Carpal tunnel release (CTR) is one of the most common upper-extremity procedures, with excellent outcomes and lasting benefits. When comparing the surgical options of open versus endoscopic CTR, studies have noted higher rates of transient nerve injury but lower risk of wound problems after endoscopic release. Long-term clinical outcomes appear to be similar between the 2 techniques.
What about the associated costs? This is a multidimensional question of particular relevance given the high economic impact of carpal tunnel syndrome, a leading cause of lost work time. Barnes et al. shed new light on the cost-effectiveness of endoscopic versus open CTR in a recent JBJS report, offering a look from societal and payer perspectives. In this cost-effectiveness analysis, the authors developed a Markov model to evaluate unilateral open versus endoscopic CTR in an office setting with local anesthesia and an operating room (OR) setting under monitored anesthesia care. Comprehensive outcomes data from published meta-analyses helped to inform the modeling, while the costs of CTR, performed from 2012 to 2016, were obtained from a large Medicare claims database.
The authors note that, with complications rates being relatively balanced between the 2 techniques, and differences in quality-adjusted life-years being small (<1 quality-adjusted life-day), “procedural and lost-productivity costs primarily drove the results.” (The model assumed 8.21 fewer days of missed work after endoscopic CTR.) Health-care costs are larger for endoscopic CTR, but “the impact of lost productivity was important.” For instance, endoscopic release in the OR setting becomes cost-effective if the patient’s expected return to work is even 1.2 days earlier than that following open CTR in the OR. However, because of the lower costs of performing open CTR in the office setting, endoscopic CTR in the OR is cost-effective only if the expected return to work is at least 3.9 days earlier than that following open CTR in the office.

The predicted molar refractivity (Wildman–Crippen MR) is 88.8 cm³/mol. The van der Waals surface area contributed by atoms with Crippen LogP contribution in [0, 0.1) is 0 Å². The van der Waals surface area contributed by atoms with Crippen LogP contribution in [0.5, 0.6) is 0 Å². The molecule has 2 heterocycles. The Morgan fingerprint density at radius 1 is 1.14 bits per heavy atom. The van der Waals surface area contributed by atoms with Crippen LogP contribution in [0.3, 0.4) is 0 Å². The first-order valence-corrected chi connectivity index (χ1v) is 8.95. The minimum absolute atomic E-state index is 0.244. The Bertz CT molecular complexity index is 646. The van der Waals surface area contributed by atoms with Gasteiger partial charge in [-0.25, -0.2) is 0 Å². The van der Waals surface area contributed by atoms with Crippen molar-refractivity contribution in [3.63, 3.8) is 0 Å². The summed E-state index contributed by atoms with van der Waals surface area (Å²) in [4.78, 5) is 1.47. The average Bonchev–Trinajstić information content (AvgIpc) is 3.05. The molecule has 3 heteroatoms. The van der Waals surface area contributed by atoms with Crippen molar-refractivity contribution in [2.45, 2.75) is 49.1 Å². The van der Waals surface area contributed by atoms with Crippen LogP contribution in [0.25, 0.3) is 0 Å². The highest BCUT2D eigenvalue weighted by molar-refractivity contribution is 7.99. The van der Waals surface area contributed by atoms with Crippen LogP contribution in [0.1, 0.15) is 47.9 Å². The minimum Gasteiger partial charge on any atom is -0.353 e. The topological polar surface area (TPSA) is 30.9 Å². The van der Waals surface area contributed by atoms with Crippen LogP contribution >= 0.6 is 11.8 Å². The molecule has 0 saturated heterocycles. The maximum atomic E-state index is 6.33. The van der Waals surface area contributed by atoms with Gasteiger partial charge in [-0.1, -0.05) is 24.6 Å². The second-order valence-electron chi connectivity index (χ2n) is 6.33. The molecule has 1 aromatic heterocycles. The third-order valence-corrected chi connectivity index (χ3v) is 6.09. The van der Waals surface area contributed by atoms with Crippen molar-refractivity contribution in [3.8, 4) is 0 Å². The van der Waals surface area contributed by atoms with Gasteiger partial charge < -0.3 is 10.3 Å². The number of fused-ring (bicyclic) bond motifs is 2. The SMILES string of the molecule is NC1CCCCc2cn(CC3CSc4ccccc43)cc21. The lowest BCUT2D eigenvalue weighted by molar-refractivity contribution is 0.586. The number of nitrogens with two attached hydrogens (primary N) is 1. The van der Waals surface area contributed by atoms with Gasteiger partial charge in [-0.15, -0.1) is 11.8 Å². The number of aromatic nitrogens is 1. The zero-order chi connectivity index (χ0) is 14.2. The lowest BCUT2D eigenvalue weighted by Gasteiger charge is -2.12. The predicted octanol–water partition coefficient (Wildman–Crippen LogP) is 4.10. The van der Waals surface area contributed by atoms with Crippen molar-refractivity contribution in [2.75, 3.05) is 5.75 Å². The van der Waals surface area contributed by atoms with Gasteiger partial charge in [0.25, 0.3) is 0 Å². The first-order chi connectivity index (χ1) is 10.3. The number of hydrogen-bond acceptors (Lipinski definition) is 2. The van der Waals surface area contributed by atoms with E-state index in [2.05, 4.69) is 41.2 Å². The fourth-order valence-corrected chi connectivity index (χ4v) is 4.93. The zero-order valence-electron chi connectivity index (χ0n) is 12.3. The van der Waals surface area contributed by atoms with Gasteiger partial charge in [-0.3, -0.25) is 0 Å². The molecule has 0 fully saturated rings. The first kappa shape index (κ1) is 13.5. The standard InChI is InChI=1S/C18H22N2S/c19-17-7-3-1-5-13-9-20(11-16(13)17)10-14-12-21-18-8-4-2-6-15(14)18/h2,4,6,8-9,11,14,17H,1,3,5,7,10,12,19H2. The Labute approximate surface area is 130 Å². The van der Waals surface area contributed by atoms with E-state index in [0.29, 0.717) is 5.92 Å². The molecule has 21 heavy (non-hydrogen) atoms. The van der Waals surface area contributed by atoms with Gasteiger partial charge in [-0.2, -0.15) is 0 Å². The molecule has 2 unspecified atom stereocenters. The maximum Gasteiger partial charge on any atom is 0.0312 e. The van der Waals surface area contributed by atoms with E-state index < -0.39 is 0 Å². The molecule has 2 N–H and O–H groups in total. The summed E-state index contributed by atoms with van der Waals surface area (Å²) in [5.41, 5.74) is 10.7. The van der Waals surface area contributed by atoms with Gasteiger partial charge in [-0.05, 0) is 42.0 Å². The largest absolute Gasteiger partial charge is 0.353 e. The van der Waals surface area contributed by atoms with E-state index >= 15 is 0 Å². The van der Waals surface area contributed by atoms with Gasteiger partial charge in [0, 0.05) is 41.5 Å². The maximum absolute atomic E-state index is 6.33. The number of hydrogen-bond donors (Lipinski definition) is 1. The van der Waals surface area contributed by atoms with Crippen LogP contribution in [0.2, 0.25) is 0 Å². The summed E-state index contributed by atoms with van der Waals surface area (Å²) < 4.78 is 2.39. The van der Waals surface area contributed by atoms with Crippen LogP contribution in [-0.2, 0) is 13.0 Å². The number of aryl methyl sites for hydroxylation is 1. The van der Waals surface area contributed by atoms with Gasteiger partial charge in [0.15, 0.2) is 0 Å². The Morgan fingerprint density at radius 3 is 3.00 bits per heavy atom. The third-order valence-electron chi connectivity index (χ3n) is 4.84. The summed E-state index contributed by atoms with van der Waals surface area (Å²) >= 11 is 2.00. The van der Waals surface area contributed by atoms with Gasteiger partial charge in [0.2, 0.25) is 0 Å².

Overall, the authors concluded that, from a payer perspective, endoscopic CTR is more expensive than open CTR and only becomes truly cost-effective if performed in an office setting under local anesthesia. However, from a societal perspective, earlier return to work may help tip the scales in favor of endoscopic release. The authors caution that additional research is needed to confirm their findings based on the latest surgical techniques and return-to-work protocols.
Matthew R. Schmitz, MD
JBJS Deputy Editor for Social Media
Click here for a JBJS Clinical Summary on the treatment of carpal tunnel syndrome.